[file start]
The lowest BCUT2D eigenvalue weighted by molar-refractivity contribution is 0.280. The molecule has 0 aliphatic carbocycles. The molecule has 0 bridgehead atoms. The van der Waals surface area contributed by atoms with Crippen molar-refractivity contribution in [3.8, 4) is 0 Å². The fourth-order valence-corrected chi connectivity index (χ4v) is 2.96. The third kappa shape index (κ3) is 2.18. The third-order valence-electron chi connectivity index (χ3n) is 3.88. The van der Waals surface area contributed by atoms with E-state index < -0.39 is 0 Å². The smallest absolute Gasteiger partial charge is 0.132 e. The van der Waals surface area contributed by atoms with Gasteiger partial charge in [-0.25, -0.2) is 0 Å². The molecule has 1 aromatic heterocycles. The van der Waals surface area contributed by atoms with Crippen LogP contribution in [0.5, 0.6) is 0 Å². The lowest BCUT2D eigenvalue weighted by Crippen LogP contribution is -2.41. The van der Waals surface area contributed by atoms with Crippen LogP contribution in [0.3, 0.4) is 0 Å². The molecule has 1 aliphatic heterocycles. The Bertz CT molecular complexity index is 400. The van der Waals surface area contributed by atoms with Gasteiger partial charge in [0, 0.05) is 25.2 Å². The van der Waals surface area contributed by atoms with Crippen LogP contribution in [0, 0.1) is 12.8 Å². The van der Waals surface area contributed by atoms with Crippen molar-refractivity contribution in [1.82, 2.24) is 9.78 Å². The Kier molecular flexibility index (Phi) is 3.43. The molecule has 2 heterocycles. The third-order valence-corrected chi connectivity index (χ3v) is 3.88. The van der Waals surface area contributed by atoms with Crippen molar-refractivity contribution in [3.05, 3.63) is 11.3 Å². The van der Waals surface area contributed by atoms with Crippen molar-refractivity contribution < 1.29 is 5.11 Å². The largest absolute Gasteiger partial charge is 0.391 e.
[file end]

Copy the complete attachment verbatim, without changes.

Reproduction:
The lowest BCUT2D eigenvalue weighted by molar-refractivity contribution is 0.280. The molecule has 0 aliphatic carbocycles. The molecule has 0 bridgehead atoms. The van der Waals surface area contributed by atoms with Crippen molar-refractivity contribution in [3.8, 4) is 0 Å². The fourth-order valence-corrected chi connectivity index (χ4v) is 2.96. The third kappa shape index (κ3) is 2.18. The third-order valence-electron chi connectivity index (χ3n) is 3.88. The van der Waals surface area contributed by atoms with E-state index < -0.39 is 0 Å². The smallest absolute Gasteiger partial charge is 0.132 e. The van der Waals surface area contributed by atoms with Gasteiger partial charge in [-0.25, -0.2) is 0 Å². The molecule has 1 aromatic heterocycles. The van der Waals surface area contributed by atoms with Crippen LogP contribution in [0.5, 0.6) is 0 Å². The lowest BCUT2D eigenvalue weighted by Crippen LogP contribution is -2.41. The van der Waals surface area contributed by atoms with Crippen LogP contribution in [0.3, 0.4) is 0 Å². The molecule has 1 aliphatic heterocycles. The Bertz CT molecular complexity index is 400. The van der Waals surface area contributed by atoms with Gasteiger partial charge in [0, 0.05) is 25.2 Å². The van der Waals surface area contributed by atoms with Crippen LogP contribution in [0, 0.1) is 12.8 Å². The van der Waals surface area contributed by atoms with Crippen molar-refractivity contribution in [1.82, 2.24) is 9.78 Å². The Kier molecular flexibility index (Phi) is 3.43. The molecule has 2 heterocycles. The third-order valence-corrected chi connectivity index (χ3v) is 3.88. The van der Waals surface area contributed by atoms with Crippen molar-refractivity contribution in [3.05, 3.63) is 11.3 Å². The van der Waals surface area contributed by atoms with Crippen molar-refractivity contribution < 1.29 is 5.11 Å². The largest absolute Gasteiger partial charge is 0.391 e.